Museum of Tomorrow by Santiago Calatrava opens in Rio de Janeiro
Spanish architect Santiago Calatrava's science museum with a skeletal roof that projects over a public plaza has opened in Rio de Janeiro (+ slideshow).
Called the Museum of Tomorrow, the museum holds 5,000 square metres (53,819 square feet) of exhibition space surrounded by a 7,600-square-metre (81,805 square feet) plaza on Guanabara Bay.
The project is part of a larger revitalisation of the Porto Maravilha neighbourhood near the bay.
"The city of Rio de Janeiro is setting an example to the world of how to recover quality urban spaces through drastic intervention and the creation of cultural facilities such as the Museum of Tomorrow," said Calatrava.
"This vision led us, in our first designs, to propose the addition of a plaza outside the museum," the architect added. "The plaza creates a more cohesive urban space and reflects the neighbourhood's greater transformation."
Burle Marx Studio designed the grounds, which include native planting surrounding the large paved piazza.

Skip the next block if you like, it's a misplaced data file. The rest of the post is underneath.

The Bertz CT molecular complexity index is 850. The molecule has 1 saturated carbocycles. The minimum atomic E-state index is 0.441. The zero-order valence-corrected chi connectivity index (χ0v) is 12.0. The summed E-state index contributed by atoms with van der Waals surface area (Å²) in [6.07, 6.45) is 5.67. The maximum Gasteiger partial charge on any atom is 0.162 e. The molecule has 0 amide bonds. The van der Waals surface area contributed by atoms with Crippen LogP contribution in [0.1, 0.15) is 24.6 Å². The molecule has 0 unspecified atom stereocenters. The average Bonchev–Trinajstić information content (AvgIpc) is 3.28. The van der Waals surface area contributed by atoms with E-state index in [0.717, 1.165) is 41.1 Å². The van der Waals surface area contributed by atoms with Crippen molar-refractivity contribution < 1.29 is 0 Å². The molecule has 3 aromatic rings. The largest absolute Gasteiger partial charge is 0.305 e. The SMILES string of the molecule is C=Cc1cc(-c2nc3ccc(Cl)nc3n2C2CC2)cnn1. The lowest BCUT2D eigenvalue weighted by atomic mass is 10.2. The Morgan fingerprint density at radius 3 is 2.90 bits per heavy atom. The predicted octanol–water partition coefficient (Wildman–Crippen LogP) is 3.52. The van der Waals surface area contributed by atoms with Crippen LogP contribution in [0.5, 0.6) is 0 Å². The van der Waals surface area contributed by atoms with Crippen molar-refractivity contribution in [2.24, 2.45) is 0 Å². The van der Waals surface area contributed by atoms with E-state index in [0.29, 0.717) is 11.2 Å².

The building is oriented along the north-south axis, perpendicular to the bay. This highlights the horizontal of the design, which includes a massive trussed roof capped with solar panels that move to follow the position of the sun.
The roof is supported by curving white ribs. A half circle-shaped window tops the entrance.
Water from the bay is used to cool the building and feed the large reflecting pools on both ends of the museum. The water is then returned back into the sea.
Inside, the museum includes temporary and permanent exhibition areas, a 400-seat auditorium, an education centre, cafe and gift shop.
The all-white interior has curving walls, staircases, and ceilings. Many of the displays, created by US-based exhibition designer Ralph Appelbaum, are freestanding.
The museum will explore topics such as climate change and population growth, changes in biodiversity, genetic engineering and bioethics, and new advances in technology.
The project was funded the City of Rio de Janeiro, the Roberto Marinho Foundation, Banco Santander, BG Project, and the government of Brazil. Rio is gearing up to host the 2016 Olympic Summer games, which will largely take place in 15 sports venues on a lagoon-side peninsula masterplanned by AECOM.
Calatrava recently unveiled designs for a trio of bridges in the Chinese city of Huashan. He is also working on a transit hub and a Greek Orthodox church at the World Trade Center site.